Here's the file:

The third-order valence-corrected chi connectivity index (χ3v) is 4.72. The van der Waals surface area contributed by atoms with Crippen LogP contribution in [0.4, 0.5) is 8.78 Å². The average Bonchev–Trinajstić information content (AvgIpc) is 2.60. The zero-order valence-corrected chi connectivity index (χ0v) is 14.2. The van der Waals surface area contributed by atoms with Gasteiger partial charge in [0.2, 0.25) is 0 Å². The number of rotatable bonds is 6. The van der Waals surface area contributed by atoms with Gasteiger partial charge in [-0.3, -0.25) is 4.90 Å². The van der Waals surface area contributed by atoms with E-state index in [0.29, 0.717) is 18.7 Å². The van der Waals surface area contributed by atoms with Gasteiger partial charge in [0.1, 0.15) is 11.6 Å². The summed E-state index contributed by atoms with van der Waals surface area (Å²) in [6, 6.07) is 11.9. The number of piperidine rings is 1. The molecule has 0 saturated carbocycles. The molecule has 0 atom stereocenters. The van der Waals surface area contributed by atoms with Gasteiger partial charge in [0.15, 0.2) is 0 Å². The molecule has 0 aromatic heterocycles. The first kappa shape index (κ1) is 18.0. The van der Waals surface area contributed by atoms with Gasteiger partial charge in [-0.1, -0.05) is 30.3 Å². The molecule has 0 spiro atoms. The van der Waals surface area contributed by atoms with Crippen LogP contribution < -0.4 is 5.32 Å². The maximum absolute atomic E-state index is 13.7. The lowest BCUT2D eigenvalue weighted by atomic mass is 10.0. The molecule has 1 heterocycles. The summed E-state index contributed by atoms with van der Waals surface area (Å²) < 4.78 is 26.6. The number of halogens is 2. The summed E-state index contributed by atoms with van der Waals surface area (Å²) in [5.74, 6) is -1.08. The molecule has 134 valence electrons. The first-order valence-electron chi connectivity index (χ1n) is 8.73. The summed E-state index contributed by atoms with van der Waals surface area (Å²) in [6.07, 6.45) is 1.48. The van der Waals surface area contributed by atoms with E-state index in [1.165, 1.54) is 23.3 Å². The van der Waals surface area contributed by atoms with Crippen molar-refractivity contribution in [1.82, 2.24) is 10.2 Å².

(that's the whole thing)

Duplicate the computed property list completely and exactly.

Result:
The third-order valence-corrected chi connectivity index (χ3v) is 4.72. The van der Waals surface area contributed by atoms with Crippen LogP contribution in [0.4, 0.5) is 8.78 Å². The average Bonchev–Trinajstić information content (AvgIpc) is 2.60. The zero-order valence-corrected chi connectivity index (χ0v) is 14.2. The van der Waals surface area contributed by atoms with Gasteiger partial charge in [0.2, 0.25) is 0 Å². The number of rotatable bonds is 6. The van der Waals surface area contributed by atoms with Gasteiger partial charge in [-0.3, -0.25) is 4.90 Å². The van der Waals surface area contributed by atoms with E-state index in [0.29, 0.717) is 18.7 Å². The van der Waals surface area contributed by atoms with Gasteiger partial charge in [0.1, 0.15) is 11.6 Å². The summed E-state index contributed by atoms with van der Waals surface area (Å²) in [6, 6.07) is 11.9. The number of piperidine rings is 1. The molecule has 0 saturated carbocycles. The molecule has 0 atom stereocenters. The van der Waals surface area contributed by atoms with Gasteiger partial charge in [0.15, 0.2) is 0 Å². The molecule has 0 aromatic heterocycles. The first kappa shape index (κ1) is 18.0. The van der Waals surface area contributed by atoms with Gasteiger partial charge in [-0.1, -0.05) is 30.3 Å². The molecule has 0 spiro atoms. The van der Waals surface area contributed by atoms with Crippen LogP contribution < -0.4 is 5.32 Å². The maximum absolute atomic E-state index is 13.7. The lowest BCUT2D eigenvalue weighted by atomic mass is 10.0. The molecule has 1 heterocycles. The summed E-state index contributed by atoms with van der Waals surface area (Å²) < 4.78 is 26.6. The number of halogens is 2. The summed E-state index contributed by atoms with van der Waals surface area (Å²) in [5.74, 6) is -1.08. The molecule has 134 valence electrons. The first-order valence-electron chi connectivity index (χ1n) is 8.73. The summed E-state index contributed by atoms with van der Waals surface area (Å²) in [6.07, 6.45) is 1.48. The van der Waals surface area contributed by atoms with E-state index in [1.165, 1.54) is 23.3 Å². The van der Waals surface area contributed by atoms with Crippen molar-refractivity contribution in [1.82, 2.24) is 10.2 Å².